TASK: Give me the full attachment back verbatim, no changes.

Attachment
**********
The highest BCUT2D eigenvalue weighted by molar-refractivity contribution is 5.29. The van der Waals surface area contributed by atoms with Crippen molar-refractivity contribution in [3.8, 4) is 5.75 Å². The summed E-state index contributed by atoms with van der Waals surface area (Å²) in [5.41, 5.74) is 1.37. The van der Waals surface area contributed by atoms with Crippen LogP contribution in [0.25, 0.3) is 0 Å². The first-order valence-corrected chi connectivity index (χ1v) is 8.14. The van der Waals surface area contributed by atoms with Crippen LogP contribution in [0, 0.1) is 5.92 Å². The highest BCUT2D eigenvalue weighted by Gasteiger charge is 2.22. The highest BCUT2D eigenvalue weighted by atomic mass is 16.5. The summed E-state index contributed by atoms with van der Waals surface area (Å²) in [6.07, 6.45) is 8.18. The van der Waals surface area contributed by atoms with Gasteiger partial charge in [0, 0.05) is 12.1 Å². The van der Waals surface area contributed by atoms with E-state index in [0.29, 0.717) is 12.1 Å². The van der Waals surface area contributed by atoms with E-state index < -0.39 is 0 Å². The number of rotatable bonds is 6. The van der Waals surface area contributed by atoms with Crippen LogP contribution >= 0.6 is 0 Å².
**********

The highest BCUT2D eigenvalue weighted by molar-refractivity contribution is 5.29. The van der Waals surface area contributed by atoms with Crippen molar-refractivity contribution in [3.8, 4) is 5.75 Å². The summed E-state index contributed by atoms with van der Waals surface area (Å²) in [5.41, 5.74) is 1.37. The van der Waals surface area contributed by atoms with Crippen LogP contribution in [0.25, 0.3) is 0 Å². The first-order valence-corrected chi connectivity index (χ1v) is 8.14. The van der Waals surface area contributed by atoms with Crippen LogP contribution in [0, 0.1) is 5.92 Å². The highest BCUT2D eigenvalue weighted by Gasteiger charge is 2.22. The highest BCUT2D eigenvalue weighted by atomic mass is 16.5. The summed E-state index contributed by atoms with van der Waals surface area (Å²) in [6.07, 6.45) is 8.18. The van der Waals surface area contributed by atoms with Gasteiger partial charge in [0, 0.05) is 12.1 Å². The van der Waals surface area contributed by atoms with E-state index in [0.29, 0.717) is 12.1 Å². The van der Waals surface area contributed by atoms with E-state index < -0.39 is 0 Å². The number of rotatable bonds is 6. The van der Waals surface area contributed by atoms with Crippen LogP contribution >= 0.6 is 0 Å².